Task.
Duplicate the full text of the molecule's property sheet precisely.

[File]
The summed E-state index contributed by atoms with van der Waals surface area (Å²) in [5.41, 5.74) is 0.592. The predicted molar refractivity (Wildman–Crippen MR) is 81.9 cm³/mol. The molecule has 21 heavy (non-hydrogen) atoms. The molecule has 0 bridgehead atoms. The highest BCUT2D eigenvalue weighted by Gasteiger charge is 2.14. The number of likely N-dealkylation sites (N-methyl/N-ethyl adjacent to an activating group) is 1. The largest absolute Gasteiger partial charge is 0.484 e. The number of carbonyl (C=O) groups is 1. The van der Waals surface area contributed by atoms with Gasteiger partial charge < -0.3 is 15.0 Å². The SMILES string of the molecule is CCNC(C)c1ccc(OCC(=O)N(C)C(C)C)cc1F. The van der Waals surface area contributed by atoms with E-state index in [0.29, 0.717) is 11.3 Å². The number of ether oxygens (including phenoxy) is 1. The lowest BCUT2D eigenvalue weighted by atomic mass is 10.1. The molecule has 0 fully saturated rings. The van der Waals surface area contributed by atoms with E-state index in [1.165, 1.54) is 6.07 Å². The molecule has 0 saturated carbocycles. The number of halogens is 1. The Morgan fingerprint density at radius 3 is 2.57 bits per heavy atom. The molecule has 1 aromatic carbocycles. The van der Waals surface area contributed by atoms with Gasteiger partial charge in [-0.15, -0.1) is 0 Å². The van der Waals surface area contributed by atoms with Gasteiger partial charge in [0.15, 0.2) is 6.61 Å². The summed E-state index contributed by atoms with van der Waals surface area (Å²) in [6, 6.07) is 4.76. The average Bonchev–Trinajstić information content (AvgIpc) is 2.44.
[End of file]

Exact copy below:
The summed E-state index contributed by atoms with van der Waals surface area (Å²) in [5.41, 5.74) is 0.592. The predicted molar refractivity (Wildman–Crippen MR) is 81.9 cm³/mol. The molecule has 21 heavy (non-hydrogen) atoms. The molecule has 0 bridgehead atoms. The highest BCUT2D eigenvalue weighted by Gasteiger charge is 2.14. The number of likely N-dealkylation sites (N-methyl/N-ethyl adjacent to an activating group) is 1. The largest absolute Gasteiger partial charge is 0.484 e. The number of carbonyl (C=O) groups is 1. The van der Waals surface area contributed by atoms with Gasteiger partial charge < -0.3 is 15.0 Å². The SMILES string of the molecule is CCNC(C)c1ccc(OCC(=O)N(C)C(C)C)cc1F. The van der Waals surface area contributed by atoms with E-state index in [0.29, 0.717) is 11.3 Å². The number of ether oxygens (including phenoxy) is 1. The lowest BCUT2D eigenvalue weighted by atomic mass is 10.1. The molecule has 0 fully saturated rings. The van der Waals surface area contributed by atoms with E-state index in [1.165, 1.54) is 6.07 Å². The molecule has 0 saturated carbocycles. The number of halogens is 1. The Morgan fingerprint density at radius 3 is 2.57 bits per heavy atom. The molecule has 1 aromatic carbocycles. The van der Waals surface area contributed by atoms with Gasteiger partial charge in [-0.15, -0.1) is 0 Å². The van der Waals surface area contributed by atoms with Gasteiger partial charge in [0.15, 0.2) is 6.61 Å². The summed E-state index contributed by atoms with van der Waals surface area (Å²) in [6, 6.07) is 4.76. The average Bonchev–Trinajstić information content (AvgIpc) is 2.44.